First Aid

Today I took a Basic First Aid course with the British Red Cross as I need the qualification to work in gyms. Aside from good revision of first aid, it was also interesting from a body-mind point of view. The tutors were down to earth people with plenty of experience of bodies and no experience of the kind of practices this blog is primarily concerned with.

One of the tutors called a largish lady to the front to demonstrate how to get people into the recovery position. The trainer got very frustrated when she couldn’t raise the lady’s knee. “Relax your leg!!! The trainer commanded. “How?” the girl asked. It wasn’t that she didn’t want to relax, it was that she didn’t know a mechanism to accomplish this*. The tutor clearly had no idea how to touch someone in a way that engenders trust and relaxation and resorted to shoving the young lady around. The recovery position has been developed for use on unconscious bodies so don’t think the tutor had no skill, it was just the wrong set of skills to move a living conscious body.

Consciousness is a word which is often banded around New Age circles with little regard for definition or rigour. In first aid training an unconscious person is one who is unresponsive and can’t be woken. Further there are levels descending to true unconsciousness:
Responsive to normal volume and tone
Responsive to loud “aggressive” words
Responsive to shaking
Responsive to Pain
Completely Unresponsive

I guess I’m interested in the levels above these. My question to readers is: “What would a scale like going up from here?” Serious and playful answers both very welcome.

Some other comments from the tutors I found interesting:
“Using leverage a little girl can easily put a heavy bloke in the recovery position.” “Use gravity and your whole body for the chest compressions and you wont get tired.” Pure aikido!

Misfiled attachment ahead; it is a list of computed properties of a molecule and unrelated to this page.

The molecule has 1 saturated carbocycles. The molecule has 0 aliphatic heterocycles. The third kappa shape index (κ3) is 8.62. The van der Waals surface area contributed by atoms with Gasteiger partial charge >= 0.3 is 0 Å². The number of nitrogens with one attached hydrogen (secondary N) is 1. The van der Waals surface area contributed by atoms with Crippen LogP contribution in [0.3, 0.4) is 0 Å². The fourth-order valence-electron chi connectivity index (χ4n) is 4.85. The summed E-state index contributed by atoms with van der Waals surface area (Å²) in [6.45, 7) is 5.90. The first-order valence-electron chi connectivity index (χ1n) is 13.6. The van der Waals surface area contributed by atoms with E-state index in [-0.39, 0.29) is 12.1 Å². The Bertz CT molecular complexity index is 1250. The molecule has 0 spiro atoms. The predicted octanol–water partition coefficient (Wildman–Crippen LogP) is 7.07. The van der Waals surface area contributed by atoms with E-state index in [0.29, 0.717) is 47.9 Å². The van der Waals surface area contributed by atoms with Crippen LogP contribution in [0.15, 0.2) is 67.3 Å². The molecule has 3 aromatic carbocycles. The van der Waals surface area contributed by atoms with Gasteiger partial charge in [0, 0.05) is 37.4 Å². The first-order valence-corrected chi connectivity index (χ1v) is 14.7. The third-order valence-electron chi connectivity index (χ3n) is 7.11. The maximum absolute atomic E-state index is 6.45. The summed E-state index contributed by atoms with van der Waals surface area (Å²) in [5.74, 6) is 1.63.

“Unconscious people are very heavy, especially the head.”
– “About half the population breaths mainly with their chests (stressed/emotive breathing) and half primarily with their bellies (relaxed diaphragm breathing).”
– “The body knows when its in trouble even when there are no obvious outward signs. People become very emotional for seemingly no reason.” Further, certain quite specific emotional stances are correlated strongly with certain disorders, e.g. hypoglycemia and stubbornness. The tutors didn’t find this interesting.
“You can tell a lot about a person just from their pulse.”
“Calming people down is the first stage in helping them get better.”
“The heart and lungs are the crucial bits. Keeping the brain going is most important thing, don’t worry if you break a few ribs” (during CPR).

My generalised learning from today was:

Many of the phenomena present in body-mind practices such as aikido will be naturally discovered by anyone working with peoples bodies, especially during life and death encounters. And many will not.
*In Integration Training classes I suggest that relaxation begins with awareness, can be facilitated by the out-breath and visualisation. I also show people how to tense a muscle further to get sensory feedback and exhaust the muscle so they can then relax it. I’m currently experimenting with tensing all the muscles of my body, learning one antagonistic pair at a time, so that I can then relax them at will.